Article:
Over the past year, the MDL Subcommittee of the Advisory Committee on Civil Rules has held a number of public hearings regarding ways to improve the management of multidistrict litigation, including its biannual public session held on November 1, which we summarize below.
Other organizations and institutions also have been active in trying to influence MDL practice, such as Lawyers for Civil Justice (LCJ), the Duke Law Center for Judicial Studies' MDL Best Practices conferences and the Emory University School of Law's Institute for Complex Litigation & Mass Claims. DLA Piper lawyers are active in all of these organizations, as are many of our clients.
The Advisory Committee on Civil Rules created the MDL Subcommittee, headed by Judge Bob Dow, just over a year ago. Since that time, the Subcommittee has been quite active. The focus of the Subcommittee continues to evolve as members attend conferences sponsored by institutions and judicial agencies such as George Washington, Emory, Duke, Lawyers for Civil Justice, the Judicial Panel on Multidistrict Litigation and the Federal Judicial Center, among others.
Topics from the Subcommittees work that received the most attention at the November 1 hearing included (1) "winnowing unsupportable claims" earlier in the MDL process; (2) interlocutory appellate review; and (3) third-party litigation financing (TPLF). The Subcommittee also discussed Plaintiff Steering Committee (PSC) formation and diversity, bellwether trial selection and Lexecon concerns, as well as judicial oversight of the MDL settlement process.
Winnowing unsupportable claims. The "Field of Dreams" problem of MDL coordination ("build it and they will come") dominated the Advisory Committee's discussion during the morning session. Possible solutions raised for weeding out unsupported claims included heightened pleading requirements, emboldened Rule 11 treatment, Plaintiff and Defendant Fact Sheets and the use of filing fees to ensure plaintiffs' counsel engage in preliminary vetting before filing cases in an existing MDL. Topics flagged for further research included surveying MDL judges on practices employed to "winnow out" unmeritorious claims earlier in the MDL process; surveying judges on the use of fact sheets; surveying judges on their application of the filing fees payment statute to MDLs; and surveying practitioners on their views of best practices for eliminating non-meritorious claims based on their experiences with MDLs.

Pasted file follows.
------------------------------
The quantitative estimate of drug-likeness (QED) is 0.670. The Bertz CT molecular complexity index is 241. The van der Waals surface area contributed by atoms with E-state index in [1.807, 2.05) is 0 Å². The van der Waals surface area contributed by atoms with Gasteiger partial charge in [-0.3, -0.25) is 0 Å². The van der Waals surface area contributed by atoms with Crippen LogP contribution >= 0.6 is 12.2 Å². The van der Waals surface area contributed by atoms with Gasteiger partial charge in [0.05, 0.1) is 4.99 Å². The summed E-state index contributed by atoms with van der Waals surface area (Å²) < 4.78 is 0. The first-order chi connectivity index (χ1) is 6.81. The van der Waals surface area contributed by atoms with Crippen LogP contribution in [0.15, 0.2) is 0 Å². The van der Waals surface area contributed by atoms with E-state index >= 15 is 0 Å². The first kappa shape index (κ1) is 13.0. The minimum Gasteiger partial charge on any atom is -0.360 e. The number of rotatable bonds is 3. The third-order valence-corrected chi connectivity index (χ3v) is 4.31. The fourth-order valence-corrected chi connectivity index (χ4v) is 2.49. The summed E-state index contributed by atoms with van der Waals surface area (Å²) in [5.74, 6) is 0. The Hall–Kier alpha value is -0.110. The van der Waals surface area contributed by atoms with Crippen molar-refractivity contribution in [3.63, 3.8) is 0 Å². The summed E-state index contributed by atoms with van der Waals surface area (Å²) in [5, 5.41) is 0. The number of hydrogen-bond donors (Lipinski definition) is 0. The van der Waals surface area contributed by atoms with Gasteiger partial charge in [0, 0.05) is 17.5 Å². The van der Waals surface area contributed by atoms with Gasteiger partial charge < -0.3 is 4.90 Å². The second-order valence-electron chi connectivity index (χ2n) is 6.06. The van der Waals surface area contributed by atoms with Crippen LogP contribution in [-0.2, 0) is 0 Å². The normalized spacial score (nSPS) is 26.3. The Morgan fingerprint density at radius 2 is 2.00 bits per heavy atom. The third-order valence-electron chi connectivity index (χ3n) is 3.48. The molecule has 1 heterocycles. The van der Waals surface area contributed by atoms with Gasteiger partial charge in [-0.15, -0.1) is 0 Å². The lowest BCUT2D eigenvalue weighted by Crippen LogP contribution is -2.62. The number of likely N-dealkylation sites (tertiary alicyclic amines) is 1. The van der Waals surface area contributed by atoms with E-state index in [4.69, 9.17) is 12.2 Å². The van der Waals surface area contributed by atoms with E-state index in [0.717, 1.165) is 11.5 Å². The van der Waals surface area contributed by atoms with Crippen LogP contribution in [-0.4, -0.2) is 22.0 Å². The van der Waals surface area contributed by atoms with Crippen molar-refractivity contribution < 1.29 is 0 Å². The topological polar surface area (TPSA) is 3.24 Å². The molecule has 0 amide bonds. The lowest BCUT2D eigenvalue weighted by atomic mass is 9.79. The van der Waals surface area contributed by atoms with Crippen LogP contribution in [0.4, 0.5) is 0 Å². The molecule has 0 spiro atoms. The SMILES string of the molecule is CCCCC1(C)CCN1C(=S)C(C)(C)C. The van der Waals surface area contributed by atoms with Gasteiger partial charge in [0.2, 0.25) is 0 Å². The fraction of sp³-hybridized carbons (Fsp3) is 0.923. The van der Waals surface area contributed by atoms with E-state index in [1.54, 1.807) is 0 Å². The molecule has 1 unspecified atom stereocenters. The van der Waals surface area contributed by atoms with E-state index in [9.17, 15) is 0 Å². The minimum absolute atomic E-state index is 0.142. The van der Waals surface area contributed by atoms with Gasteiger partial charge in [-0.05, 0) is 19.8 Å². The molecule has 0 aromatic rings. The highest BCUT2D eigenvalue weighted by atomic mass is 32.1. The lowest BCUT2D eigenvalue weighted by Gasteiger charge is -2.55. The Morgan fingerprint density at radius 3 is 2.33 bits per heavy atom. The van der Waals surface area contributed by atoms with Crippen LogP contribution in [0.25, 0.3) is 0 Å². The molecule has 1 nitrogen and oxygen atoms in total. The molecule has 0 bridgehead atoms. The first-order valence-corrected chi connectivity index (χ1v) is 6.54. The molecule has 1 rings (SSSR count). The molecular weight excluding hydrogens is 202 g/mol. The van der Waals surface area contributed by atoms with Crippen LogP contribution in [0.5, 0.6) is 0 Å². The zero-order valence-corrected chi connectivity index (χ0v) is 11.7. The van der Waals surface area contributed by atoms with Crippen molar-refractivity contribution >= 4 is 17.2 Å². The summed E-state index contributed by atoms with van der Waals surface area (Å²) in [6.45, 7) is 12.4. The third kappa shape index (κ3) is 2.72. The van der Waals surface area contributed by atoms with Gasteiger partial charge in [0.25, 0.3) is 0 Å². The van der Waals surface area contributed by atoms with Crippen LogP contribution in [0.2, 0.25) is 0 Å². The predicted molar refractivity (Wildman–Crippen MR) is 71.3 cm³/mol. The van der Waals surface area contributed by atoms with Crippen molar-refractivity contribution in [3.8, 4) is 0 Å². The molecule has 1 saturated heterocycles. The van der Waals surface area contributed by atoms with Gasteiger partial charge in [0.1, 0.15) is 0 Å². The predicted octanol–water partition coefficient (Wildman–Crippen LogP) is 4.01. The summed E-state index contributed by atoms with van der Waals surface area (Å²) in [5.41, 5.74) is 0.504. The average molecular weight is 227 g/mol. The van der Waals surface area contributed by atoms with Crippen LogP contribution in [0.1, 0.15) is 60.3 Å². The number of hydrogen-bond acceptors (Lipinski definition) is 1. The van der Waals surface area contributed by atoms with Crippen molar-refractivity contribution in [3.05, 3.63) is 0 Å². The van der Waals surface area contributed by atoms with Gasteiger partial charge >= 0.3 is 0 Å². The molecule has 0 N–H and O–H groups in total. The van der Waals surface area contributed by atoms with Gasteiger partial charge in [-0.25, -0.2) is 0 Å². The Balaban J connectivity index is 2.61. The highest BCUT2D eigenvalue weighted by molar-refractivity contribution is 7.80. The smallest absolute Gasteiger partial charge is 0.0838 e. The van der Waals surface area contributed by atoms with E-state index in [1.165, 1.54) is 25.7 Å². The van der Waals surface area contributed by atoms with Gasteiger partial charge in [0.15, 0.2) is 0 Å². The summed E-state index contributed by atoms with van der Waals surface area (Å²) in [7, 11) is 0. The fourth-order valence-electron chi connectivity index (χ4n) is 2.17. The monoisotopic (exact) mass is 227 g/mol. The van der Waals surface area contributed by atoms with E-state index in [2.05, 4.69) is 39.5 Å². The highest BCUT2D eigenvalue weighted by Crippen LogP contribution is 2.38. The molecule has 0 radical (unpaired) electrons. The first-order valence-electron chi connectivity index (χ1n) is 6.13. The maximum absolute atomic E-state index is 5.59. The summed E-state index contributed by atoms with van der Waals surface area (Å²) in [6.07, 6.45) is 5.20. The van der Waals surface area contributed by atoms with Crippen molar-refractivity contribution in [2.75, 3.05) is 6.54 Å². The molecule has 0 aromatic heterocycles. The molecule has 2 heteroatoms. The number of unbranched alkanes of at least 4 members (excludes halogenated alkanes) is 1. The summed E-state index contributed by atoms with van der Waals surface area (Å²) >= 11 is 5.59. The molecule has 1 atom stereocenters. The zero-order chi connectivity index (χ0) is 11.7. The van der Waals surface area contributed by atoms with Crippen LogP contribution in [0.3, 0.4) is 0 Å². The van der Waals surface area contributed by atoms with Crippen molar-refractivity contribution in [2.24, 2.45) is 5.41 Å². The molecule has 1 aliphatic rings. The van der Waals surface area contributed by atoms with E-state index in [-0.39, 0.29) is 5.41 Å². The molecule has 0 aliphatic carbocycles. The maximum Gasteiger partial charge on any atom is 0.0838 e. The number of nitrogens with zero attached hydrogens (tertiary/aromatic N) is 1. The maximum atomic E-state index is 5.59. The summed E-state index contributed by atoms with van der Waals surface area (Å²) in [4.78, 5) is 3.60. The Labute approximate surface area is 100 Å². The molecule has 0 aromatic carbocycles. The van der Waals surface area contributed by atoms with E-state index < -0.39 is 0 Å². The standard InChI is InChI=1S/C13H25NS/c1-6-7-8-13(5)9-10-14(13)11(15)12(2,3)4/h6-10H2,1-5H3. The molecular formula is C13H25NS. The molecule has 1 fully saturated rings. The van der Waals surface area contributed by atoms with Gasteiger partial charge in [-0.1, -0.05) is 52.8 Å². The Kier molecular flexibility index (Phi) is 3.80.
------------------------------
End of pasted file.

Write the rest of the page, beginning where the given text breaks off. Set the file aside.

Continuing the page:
Interlocutory appellate review. The Subcommittee continues to discuss whether appeal should be mandatory for certain types of rulings, such as jurisdictional decisions and summary judgment on Daubert or preemption grounds.
Preemption was discussed in particular as an area where a mandatory appeal could be helpful, particularly if judges were reluctant to certify their own rulings for appeal. Judge John D. Bates stated that the defense bar viewed this issue as one of inefficiency and imbalance because if summary judgment were to be granted, plaintiffs could appeal immediately, but where summary judgment is denied, defendants often have to wait years for final resolution.
The Committee suggested surveying judges about their experience with 1292(b) requests for interlocutory appeals and analyzing CM/ECF data for frequency and outcome of 1292(b) certification requests for various MDL types (eg, mass tort, securities fraud). The Committee contemplated two possible scenarios – an expansion of 1292(b) discretion to certify interlocutory appeals; or (2) a more expansive listing of the types of issues for which 1292(b) certification as it exists today might be appropriate.